We needed a guide, which is where Wyatt Miller came in. He’d spent years scouring the Baja coastline and had plenty of secret spots on lock down.
Wyatt elbowed a board bag in the back and dust and cobwebs billowed off the gear, filling the musty cavity of our box-truck and revealing the outline of a man sleeping in the cargo. It was Brian Talma—my hero and possibly the most epic character in watersports!
As we drove south, I watched the world I knew give way to a world of sand…and dirt…and poverty—harsh, hopeless poverty. It was my first encounter with Tijuana, and I was taken aback by the sea of tattered tents that flapped in the dismal border-town barrio.
Hours passed as we hauled down Highway 1 with daydreams of perfect surf, and simultaneously, tacos. Little did we know—our growling stomachs would be the instruments of our doom. We drove, consumed by hunger, all except Brian who was still asleep after some four hours of driving.
Salvation came in the form of a small town with a sign that read, “Cuatro Casas”…or so we thought.
We followed the sign and crossed a massive plain. We could see the ocean! We could see discernible lines—waves! As we got closer we spotted a hotel and a restaurant with a blinking “OPEN” sign. The wind was up and the waves were weak, so we opted to forgo the immediate surf session and fill our bellies instead.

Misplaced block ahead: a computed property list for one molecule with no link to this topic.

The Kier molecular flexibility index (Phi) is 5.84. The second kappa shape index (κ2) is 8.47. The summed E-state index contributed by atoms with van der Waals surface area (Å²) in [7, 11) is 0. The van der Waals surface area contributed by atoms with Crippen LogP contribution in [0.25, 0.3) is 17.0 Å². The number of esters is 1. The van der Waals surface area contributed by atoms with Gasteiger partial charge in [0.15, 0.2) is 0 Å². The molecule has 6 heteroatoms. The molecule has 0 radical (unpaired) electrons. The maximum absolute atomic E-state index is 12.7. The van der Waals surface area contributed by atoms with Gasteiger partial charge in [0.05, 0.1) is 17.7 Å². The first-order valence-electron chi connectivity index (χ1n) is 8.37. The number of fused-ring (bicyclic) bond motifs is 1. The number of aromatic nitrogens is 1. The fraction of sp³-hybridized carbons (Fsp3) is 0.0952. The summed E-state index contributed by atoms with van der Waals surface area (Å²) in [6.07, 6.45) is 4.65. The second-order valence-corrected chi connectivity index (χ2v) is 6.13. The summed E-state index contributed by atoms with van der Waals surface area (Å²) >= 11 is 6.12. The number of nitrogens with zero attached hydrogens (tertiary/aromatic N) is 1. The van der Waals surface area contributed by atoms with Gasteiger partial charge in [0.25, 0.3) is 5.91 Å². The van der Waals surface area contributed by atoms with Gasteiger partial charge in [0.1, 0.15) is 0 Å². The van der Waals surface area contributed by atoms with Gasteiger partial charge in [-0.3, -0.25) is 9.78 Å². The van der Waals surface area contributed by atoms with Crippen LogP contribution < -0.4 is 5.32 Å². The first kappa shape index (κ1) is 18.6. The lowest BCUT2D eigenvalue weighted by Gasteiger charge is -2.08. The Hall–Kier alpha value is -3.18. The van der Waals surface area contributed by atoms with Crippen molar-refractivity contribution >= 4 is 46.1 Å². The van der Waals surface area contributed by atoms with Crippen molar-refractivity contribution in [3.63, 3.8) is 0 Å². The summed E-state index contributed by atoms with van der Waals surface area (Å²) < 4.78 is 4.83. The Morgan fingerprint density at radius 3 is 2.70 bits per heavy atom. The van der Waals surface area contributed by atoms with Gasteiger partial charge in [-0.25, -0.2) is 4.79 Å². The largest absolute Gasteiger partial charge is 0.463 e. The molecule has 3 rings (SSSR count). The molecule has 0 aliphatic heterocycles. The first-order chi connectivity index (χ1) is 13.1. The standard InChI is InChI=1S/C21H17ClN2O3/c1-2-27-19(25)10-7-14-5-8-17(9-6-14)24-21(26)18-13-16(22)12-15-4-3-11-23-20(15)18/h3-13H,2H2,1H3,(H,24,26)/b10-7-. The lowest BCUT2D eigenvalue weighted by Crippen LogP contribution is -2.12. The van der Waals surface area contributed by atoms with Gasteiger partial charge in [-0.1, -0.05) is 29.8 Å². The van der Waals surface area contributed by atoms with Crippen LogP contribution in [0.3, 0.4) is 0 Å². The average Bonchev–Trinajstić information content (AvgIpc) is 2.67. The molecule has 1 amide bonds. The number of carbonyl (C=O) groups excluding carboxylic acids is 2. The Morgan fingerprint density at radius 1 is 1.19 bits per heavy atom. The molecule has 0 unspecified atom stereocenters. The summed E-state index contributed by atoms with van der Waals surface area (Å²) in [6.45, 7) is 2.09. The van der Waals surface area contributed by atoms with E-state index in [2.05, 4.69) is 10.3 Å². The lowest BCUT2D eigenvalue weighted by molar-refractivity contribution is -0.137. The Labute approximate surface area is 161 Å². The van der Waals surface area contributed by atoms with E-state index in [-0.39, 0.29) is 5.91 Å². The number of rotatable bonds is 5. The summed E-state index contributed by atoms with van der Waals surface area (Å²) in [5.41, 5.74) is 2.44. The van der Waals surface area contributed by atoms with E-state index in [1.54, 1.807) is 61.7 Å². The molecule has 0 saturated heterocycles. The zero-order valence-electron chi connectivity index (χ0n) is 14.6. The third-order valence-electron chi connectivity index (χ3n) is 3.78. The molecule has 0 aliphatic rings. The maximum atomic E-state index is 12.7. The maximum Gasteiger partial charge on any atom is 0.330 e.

Everything inside the tiny restaurant was absurdly dusty. A man came out from the kitchen, eyed us suspiciously and whispered to a woman behind the bar. She walked over to us, poured water and handed us menus.
Wyatt looked a little displaced. He walked into the bathroom, the door swinging shut behind him. Before the door even closed, he was rushing back out.
“We need to leave, now,” he said.
This is the part where everyone started realizing something was wrong. Everyone except for Brian, who was still asleep in the U-Haul. I didn’t know what Wyatt had seen, but I understood we were in some kind of danger.
Wyatt fumbled with the keys. He started the car and we took off. We were covered in dust. It didn’t take long for us to realize…the box-truck was open in the back.
“Let’s split up and look for him,” Wyatt said as we nervously returned to the restaurant we’d escaped moments before.
After circling the hotel and scanning the beach, Dad walked into the restaurant and came out with Brian in tow. He’d woken up to the car parked in an empty lot. He explained: “So, I came to the bathroom…the fella in der don’t look too good!”
“He was tied up,” Wyatt said walking towards the car, “This isn’t a normal hotel. They’re fronting drug stuff here.”
Into the car again.
With all hatches sealed, we made our escape…again. As we fled, an old 90s Bronco pulled out from behind the hotel and got on the dirt track behind us. My hands went cold when I noticed a shotgun sitting on a gun rack behind its seats. Rattled by all the hints of violence around us, making our U-Haul live up to its name, hauling a** down the dusty dirt road back to civilization and away from the banditos.
By the time we hit pavement again, our bumper was hanging on by a thread. We warbled along with a flat tire and an overheated engine. Still, we limped on until we were far from whatever we’d just witnessed.